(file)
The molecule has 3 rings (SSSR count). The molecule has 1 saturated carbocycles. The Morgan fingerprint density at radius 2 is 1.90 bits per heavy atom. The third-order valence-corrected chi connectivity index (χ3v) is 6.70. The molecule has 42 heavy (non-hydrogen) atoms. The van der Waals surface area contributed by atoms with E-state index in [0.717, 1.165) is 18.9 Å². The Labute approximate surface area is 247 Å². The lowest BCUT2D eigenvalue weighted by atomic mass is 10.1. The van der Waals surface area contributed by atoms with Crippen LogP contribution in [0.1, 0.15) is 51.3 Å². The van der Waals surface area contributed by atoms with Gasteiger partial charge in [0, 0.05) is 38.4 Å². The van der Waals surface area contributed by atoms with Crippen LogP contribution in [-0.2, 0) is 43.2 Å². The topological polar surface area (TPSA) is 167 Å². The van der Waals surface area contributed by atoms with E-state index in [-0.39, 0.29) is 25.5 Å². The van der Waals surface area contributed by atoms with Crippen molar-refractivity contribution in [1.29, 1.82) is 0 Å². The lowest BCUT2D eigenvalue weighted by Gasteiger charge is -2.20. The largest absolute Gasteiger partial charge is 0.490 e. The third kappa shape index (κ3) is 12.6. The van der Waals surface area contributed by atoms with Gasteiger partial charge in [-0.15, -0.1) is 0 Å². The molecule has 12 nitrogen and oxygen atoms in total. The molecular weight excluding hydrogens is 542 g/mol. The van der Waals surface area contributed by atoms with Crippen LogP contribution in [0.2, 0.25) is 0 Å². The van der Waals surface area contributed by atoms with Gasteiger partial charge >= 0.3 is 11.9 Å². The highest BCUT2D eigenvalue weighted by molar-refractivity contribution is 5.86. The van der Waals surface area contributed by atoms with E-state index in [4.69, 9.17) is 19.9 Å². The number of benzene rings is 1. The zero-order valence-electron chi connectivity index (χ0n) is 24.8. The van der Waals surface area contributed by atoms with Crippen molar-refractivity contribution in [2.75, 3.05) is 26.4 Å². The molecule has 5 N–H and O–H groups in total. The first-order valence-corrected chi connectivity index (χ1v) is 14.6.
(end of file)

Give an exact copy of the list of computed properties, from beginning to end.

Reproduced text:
The molecule has 3 rings (SSSR count). The molecule has 1 saturated carbocycles. The Morgan fingerprint density at radius 2 is 1.90 bits per heavy atom. The third-order valence-corrected chi connectivity index (χ3v) is 6.70. The molecule has 42 heavy (non-hydrogen) atoms. The van der Waals surface area contributed by atoms with E-state index in [0.717, 1.165) is 18.9 Å². The Labute approximate surface area is 247 Å². The lowest BCUT2D eigenvalue weighted by atomic mass is 10.1. The van der Waals surface area contributed by atoms with Crippen LogP contribution in [0.1, 0.15) is 51.3 Å². The van der Waals surface area contributed by atoms with Gasteiger partial charge in [0, 0.05) is 38.4 Å². The van der Waals surface area contributed by atoms with Crippen LogP contribution in [-0.2, 0) is 43.2 Å². The topological polar surface area (TPSA) is 167 Å². The van der Waals surface area contributed by atoms with E-state index in [-0.39, 0.29) is 25.5 Å². The van der Waals surface area contributed by atoms with Crippen molar-refractivity contribution in [1.29, 1.82) is 0 Å². The lowest BCUT2D eigenvalue weighted by Gasteiger charge is -2.20. The largest absolute Gasteiger partial charge is 0.490 e. The third kappa shape index (κ3) is 12.6. The van der Waals surface area contributed by atoms with Gasteiger partial charge in [-0.15, -0.1) is 0 Å². The molecule has 12 nitrogen and oxygen atoms in total. The molecular weight excluding hydrogens is 542 g/mol. The van der Waals surface area contributed by atoms with Crippen LogP contribution in [0.2, 0.25) is 0 Å². The van der Waals surface area contributed by atoms with Gasteiger partial charge >= 0.3 is 11.9 Å². The highest BCUT2D eigenvalue weighted by molar-refractivity contribution is 5.86. The van der Waals surface area contributed by atoms with E-state index in [4.69, 9.17) is 19.9 Å². The number of benzene rings is 1. The zero-order valence-electron chi connectivity index (χ0n) is 24.8. The van der Waals surface area contributed by atoms with Crippen molar-refractivity contribution in [2.75, 3.05) is 26.4 Å². The molecule has 5 N–H and O–H groups in total. The first-order valence-corrected chi connectivity index (χ1v) is 14.6.